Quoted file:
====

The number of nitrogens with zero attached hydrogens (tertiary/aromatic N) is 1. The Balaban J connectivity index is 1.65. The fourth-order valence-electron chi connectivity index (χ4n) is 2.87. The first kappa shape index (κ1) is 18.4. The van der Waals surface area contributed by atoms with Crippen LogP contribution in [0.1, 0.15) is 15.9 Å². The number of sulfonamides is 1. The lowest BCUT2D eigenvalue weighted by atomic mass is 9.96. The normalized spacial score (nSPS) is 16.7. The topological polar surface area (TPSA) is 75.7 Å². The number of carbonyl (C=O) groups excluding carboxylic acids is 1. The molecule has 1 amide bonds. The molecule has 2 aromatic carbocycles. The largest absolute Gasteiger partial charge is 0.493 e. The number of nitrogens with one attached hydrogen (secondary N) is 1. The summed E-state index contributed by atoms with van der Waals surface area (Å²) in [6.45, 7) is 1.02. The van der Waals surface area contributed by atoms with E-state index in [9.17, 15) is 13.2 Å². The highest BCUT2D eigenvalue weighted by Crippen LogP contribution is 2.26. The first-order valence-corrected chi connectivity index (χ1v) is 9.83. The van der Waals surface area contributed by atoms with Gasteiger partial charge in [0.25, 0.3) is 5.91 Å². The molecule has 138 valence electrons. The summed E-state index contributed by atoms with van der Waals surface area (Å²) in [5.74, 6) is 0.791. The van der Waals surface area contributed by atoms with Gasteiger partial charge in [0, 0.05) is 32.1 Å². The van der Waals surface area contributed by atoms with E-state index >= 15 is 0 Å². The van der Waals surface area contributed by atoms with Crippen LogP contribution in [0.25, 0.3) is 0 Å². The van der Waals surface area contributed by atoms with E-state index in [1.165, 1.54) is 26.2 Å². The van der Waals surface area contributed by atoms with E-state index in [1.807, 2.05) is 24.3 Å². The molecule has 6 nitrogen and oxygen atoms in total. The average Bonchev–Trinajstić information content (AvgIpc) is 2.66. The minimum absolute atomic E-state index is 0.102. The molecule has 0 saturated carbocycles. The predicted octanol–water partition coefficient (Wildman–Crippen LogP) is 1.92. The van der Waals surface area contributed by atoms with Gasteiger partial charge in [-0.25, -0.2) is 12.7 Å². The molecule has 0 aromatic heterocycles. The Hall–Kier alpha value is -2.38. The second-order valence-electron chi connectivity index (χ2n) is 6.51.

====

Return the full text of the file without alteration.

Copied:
The number of nitrogens with zero attached hydrogens (tertiary/aromatic N) is 1. The Balaban J connectivity index is 1.65. The fourth-order valence-electron chi connectivity index (χ4n) is 2.87. The first kappa shape index (κ1) is 18.4. The van der Waals surface area contributed by atoms with Crippen LogP contribution in [0.1, 0.15) is 15.9 Å². The number of sulfonamides is 1. The lowest BCUT2D eigenvalue weighted by atomic mass is 9.96. The normalized spacial score (nSPS) is 16.7. The topological polar surface area (TPSA) is 75.7 Å². The number of carbonyl (C=O) groups excluding carboxylic acids is 1. The molecule has 1 amide bonds. The molecule has 2 aromatic carbocycles. The largest absolute Gasteiger partial charge is 0.493 e. The number of nitrogens with one attached hydrogen (secondary N) is 1. The summed E-state index contributed by atoms with van der Waals surface area (Å²) in [6.45, 7) is 1.02. The van der Waals surface area contributed by atoms with E-state index in [9.17, 15) is 13.2 Å². The highest BCUT2D eigenvalue weighted by Crippen LogP contribution is 2.26. The first-order valence-corrected chi connectivity index (χ1v) is 9.83. The van der Waals surface area contributed by atoms with Gasteiger partial charge in [0.25, 0.3) is 5.91 Å². The molecule has 138 valence electrons. The summed E-state index contributed by atoms with van der Waals surface area (Å²) in [5.74, 6) is 0.791. The van der Waals surface area contributed by atoms with Gasteiger partial charge in [0, 0.05) is 32.1 Å². The van der Waals surface area contributed by atoms with E-state index >= 15 is 0 Å². The van der Waals surface area contributed by atoms with Crippen LogP contribution in [0.25, 0.3) is 0 Å². The van der Waals surface area contributed by atoms with E-state index in [1.165, 1.54) is 26.2 Å². The van der Waals surface area contributed by atoms with E-state index in [1.807, 2.05) is 24.3 Å². The molecule has 6 nitrogen and oxygen atoms in total. The average Bonchev–Trinajstić information content (AvgIpc) is 2.66. The minimum absolute atomic E-state index is 0.102. The molecule has 0 saturated carbocycles. The predicted octanol–water partition coefficient (Wildman–Crippen LogP) is 1.92. The van der Waals surface area contributed by atoms with Gasteiger partial charge in [-0.25, -0.2) is 12.7 Å². The molecule has 0 aromatic heterocycles. The Hall–Kier alpha value is -2.38. The second-order valence-electron chi connectivity index (χ2n) is 6.51.